A number of shell environment variables are understood by gnuplot. None of these are required, but may be useful.
GNUTERM, if defined, is used as the default terminal type on start-up. This can be overridden by the ~/.gnuplot (or equivalent) start-up file (see startup) and of course by later explicit set term commands.
GNUHELP may be defined to be the pathname of the HELP file (gnuplot.gih).
On Unix, HOME is used as the name of a directory to search for a .gnuplot file if none is found in the current directory. On MS-DOS, Windows and OS/2, GNUPLOT is used. On Windows, the NT-specific variable USERPROFILE is also tried. VMS, SYS$LOGIN: is used. Type help startup.
On Unix, PAGER is used as an output filter for help messages.
GNUPLOT_LIB may be used to define additional search directories for data and command files. The variable may contain a single directory name, or a list of directories separated by a platform-specific path separator, eg. ':' on Unix, or ';' on DOS/Windows/OS/2 platforms. The contents of GNUPLOT_LIB are appended to the loadpath variable, but not saved with the save and save set commands.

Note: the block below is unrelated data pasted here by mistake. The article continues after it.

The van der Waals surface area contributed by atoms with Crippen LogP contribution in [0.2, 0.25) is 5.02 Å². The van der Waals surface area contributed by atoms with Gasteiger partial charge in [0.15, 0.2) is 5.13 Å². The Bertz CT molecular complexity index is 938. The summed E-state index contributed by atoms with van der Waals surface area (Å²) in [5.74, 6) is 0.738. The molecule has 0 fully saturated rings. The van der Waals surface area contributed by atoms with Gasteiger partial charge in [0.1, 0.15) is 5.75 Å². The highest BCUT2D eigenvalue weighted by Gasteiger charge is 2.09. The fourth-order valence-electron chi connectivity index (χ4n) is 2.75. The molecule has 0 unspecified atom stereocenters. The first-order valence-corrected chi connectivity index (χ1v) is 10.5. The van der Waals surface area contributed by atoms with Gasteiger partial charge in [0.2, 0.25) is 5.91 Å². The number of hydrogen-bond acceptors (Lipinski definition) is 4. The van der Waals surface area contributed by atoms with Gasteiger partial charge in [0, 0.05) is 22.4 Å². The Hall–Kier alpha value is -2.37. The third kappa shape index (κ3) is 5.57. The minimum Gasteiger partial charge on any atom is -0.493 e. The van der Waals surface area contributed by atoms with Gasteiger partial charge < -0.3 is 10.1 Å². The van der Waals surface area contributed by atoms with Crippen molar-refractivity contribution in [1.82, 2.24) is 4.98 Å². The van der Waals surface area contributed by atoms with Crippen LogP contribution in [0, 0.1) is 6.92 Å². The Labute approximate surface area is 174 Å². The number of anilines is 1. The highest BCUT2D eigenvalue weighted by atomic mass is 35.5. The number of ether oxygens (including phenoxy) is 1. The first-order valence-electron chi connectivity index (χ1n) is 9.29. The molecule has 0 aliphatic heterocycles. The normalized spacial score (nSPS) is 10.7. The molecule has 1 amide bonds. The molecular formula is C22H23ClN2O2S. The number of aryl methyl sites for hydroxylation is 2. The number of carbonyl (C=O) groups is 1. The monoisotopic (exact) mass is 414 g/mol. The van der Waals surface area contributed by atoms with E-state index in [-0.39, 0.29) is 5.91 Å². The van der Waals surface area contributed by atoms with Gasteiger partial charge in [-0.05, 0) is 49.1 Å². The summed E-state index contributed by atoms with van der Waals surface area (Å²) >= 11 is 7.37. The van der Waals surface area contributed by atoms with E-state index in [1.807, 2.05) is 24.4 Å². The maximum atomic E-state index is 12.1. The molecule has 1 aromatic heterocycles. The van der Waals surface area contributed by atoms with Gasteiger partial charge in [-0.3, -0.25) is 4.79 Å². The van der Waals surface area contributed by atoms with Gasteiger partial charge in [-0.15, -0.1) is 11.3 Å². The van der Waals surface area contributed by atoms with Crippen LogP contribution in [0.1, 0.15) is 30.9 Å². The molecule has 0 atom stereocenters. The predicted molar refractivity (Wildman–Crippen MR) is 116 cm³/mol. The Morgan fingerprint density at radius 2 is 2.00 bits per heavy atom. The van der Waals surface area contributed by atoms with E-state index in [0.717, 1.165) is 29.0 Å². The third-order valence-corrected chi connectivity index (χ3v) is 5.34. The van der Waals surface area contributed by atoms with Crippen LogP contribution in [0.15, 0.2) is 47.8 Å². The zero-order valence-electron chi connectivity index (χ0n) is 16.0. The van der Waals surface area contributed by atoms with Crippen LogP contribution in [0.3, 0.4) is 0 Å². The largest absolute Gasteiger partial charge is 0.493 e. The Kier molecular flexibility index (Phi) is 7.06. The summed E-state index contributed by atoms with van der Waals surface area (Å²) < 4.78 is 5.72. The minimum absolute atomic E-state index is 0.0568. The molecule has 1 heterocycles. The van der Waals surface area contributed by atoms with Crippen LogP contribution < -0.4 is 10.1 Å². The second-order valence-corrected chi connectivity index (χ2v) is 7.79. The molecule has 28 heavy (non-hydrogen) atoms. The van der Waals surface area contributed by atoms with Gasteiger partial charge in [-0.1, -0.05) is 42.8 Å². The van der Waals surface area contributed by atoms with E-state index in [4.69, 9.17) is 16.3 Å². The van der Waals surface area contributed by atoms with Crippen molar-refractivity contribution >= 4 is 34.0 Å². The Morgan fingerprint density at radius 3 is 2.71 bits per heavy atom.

Several gnuplot terminal drivers access TrueType fonts via the gd library. For these drivers the font search path is controlled by the environmental variable GDFONTPATH. Furthermore, a default font for these drivers may be set via the environmental variable GNUPLOT_DEFAULT_GDFONT.
The postscript terminal uses its own font search path. It is controlled by the environmental variable GNUPLOT_FONTPATH. The format is the same as for GNUPLOT_LIB. The contents of GNUPLOT_FONTPATH are appended to the fontpath variable, but not saved with the save and save set commands.
GNUPLOT_PS_DIR is used by the postscript driver to search for external prologue files. Depending on the build process, gnuplot contains either a built-in copy of those files or a default hardcoded path. You can use this variable have the postscript terminal use custom prologue files rather than the default files. See postscript prologue.